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Moral objectivity: Kant, Hume and psychopathy

Jansen, Claudia (2018) Moral objectivity: Kant, Hume and psychopathy. Master of Philosophy (MPhil) thesis, University of Kent,. (KAR id:66548)

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Abstract

Moral objectivity is about genuinely better or worse courses of action and states of affairs in

that is maximally independent of subjectivity (at least if the threat of relativism is to be

justifications that are devoid of subjectivity. Every account of objective moral justifications

such justifications enter the universe?

moral objectivity are overambitious. I offer three lines of argument that point to moral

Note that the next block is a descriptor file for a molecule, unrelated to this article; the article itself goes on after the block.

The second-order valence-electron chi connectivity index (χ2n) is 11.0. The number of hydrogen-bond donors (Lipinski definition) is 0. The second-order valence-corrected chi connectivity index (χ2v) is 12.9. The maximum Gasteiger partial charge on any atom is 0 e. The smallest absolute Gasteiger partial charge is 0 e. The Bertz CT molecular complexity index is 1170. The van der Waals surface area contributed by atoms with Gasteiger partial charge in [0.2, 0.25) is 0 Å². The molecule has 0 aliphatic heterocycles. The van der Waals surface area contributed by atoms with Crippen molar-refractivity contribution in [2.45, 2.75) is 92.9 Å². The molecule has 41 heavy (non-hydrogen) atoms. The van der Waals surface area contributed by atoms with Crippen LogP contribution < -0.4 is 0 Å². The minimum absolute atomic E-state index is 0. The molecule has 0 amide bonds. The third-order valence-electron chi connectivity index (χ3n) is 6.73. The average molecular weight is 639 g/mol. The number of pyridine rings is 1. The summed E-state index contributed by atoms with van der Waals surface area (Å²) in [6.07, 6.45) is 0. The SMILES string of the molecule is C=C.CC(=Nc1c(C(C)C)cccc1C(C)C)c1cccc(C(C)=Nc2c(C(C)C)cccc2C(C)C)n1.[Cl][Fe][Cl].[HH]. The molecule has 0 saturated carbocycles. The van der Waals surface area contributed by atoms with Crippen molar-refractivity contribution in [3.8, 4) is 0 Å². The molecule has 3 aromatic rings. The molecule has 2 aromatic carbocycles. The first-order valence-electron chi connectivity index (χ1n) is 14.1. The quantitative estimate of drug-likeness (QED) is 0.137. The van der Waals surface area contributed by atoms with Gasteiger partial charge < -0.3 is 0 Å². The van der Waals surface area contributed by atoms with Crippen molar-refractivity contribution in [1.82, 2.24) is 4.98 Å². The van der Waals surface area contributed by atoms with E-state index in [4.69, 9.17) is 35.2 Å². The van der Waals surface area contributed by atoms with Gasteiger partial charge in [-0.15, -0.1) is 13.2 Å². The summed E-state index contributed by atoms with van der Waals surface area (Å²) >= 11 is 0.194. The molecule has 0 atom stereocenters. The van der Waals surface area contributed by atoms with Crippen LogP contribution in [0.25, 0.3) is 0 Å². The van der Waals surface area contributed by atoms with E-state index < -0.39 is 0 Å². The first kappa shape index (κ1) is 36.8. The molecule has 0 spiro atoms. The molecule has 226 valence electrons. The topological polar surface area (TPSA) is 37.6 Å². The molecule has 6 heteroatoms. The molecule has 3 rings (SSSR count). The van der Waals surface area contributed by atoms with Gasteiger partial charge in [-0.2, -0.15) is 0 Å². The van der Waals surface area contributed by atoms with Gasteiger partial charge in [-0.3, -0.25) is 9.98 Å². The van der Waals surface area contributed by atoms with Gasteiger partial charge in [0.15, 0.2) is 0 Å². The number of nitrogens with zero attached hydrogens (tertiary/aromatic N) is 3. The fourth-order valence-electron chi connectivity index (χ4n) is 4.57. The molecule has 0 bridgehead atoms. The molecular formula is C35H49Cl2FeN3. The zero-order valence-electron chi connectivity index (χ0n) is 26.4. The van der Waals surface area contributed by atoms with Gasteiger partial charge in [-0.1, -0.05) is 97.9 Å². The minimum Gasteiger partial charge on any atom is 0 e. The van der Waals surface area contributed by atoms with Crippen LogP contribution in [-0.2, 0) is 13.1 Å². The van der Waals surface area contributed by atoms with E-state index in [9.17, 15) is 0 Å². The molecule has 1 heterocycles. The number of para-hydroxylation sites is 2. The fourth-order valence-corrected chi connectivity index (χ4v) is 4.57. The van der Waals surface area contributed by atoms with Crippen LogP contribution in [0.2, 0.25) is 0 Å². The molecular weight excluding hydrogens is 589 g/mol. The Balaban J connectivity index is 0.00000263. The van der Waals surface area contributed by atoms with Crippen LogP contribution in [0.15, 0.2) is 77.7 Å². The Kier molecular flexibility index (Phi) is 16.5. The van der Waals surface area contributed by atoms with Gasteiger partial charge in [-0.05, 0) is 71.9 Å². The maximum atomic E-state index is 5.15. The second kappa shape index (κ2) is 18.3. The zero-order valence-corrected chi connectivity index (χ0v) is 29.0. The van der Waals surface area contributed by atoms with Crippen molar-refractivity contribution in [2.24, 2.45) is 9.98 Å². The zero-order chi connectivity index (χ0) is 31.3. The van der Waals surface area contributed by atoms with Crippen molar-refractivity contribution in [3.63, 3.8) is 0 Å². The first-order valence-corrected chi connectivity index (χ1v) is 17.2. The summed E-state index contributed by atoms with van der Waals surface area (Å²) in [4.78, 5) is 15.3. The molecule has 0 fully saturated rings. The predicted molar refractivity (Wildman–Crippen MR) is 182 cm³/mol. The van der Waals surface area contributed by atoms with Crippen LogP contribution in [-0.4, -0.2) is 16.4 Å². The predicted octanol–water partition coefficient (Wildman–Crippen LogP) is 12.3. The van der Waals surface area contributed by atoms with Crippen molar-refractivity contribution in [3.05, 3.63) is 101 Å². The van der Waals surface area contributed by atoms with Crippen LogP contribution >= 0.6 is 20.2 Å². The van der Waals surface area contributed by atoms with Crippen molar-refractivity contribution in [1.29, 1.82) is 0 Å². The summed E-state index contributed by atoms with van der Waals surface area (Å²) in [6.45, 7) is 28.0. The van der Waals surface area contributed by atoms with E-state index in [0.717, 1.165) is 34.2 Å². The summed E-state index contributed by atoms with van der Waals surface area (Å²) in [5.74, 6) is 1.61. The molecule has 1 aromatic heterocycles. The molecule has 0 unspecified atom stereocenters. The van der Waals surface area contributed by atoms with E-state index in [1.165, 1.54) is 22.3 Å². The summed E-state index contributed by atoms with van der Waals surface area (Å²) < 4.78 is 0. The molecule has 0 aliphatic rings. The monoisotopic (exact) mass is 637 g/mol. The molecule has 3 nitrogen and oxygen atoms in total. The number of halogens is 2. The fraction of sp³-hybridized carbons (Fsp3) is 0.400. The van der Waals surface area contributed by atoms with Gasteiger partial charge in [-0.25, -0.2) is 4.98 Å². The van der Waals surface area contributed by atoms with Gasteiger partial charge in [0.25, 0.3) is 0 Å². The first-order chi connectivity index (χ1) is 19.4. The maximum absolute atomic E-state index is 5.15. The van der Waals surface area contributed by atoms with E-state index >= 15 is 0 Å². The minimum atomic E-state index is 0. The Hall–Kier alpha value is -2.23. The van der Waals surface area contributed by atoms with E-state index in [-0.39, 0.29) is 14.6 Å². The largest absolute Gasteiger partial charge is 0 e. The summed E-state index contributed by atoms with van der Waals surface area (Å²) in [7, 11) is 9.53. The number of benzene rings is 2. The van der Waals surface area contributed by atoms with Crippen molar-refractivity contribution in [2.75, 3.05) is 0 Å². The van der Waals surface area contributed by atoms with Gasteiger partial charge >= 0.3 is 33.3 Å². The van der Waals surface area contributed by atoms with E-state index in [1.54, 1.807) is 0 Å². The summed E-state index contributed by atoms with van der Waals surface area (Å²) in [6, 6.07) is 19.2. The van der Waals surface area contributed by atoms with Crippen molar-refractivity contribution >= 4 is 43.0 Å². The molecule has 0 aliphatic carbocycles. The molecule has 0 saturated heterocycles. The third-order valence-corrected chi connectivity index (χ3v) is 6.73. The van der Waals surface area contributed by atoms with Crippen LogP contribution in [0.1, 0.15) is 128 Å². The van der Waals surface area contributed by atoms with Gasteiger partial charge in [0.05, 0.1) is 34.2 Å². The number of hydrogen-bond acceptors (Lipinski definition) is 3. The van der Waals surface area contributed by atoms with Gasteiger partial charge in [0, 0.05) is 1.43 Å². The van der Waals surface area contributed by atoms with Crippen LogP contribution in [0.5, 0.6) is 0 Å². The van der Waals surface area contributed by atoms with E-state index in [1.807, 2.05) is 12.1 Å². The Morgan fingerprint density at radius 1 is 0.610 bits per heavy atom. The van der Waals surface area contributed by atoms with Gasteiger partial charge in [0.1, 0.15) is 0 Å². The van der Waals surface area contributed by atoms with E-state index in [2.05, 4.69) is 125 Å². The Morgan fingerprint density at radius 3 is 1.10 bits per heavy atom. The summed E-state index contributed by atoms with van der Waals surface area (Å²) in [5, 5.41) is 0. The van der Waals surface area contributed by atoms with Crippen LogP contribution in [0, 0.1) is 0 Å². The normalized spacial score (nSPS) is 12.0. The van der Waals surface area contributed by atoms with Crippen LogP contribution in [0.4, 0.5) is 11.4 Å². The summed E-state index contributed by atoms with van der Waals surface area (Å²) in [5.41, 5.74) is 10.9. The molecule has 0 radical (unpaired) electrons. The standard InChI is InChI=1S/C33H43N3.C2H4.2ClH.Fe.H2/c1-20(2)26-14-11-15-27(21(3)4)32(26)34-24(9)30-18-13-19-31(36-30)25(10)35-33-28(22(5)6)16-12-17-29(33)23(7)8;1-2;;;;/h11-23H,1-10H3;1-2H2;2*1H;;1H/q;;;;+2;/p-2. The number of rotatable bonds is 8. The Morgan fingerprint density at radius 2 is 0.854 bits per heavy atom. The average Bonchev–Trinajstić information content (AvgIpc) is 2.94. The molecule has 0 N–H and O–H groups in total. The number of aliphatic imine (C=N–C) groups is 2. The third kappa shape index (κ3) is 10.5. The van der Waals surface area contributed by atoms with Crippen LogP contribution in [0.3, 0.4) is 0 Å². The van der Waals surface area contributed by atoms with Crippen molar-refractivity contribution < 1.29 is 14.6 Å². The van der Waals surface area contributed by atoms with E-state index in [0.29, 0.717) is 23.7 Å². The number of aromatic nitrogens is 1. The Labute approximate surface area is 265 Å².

in Hume's (exclusively psychological) conception of 'reason'. It is paradigmatically well

The second and third lines of argument are grounded in research about the nature

judgements about good practical lives. The third is about libertarian freedom over innately

others in evaluative decision-making. Due to conceptual and empirical problems about

further conceptual and empirical attention.

contains a critical reflection on methodological aspects of the contemporary meta-ethical

deeper involvement with theoretical claims about human nature.

Item Type: Thesis (Master of Philosophy (MPhil))
Thesis advisor: Kirchin, Simon T.
Thesis advisor: Corfield, David
Uncontrolled keywords: Kant, Hume
Divisions: Faculties > Humanities > School of European Culture and Languages
Faculties > Humanities > School of European Culture and Languages > Philosophy
SWORD Depositor: System Moodle
Depositing User: System Moodle
Date Deposited: 27 Mar 2018 11:10 UTC
Last Modified: 29 May 2019 20:24 UTC
Resource URI: https://kar.kent.ac.uk/id/eprint/66548 (The current URI for this page, for reference purposes)
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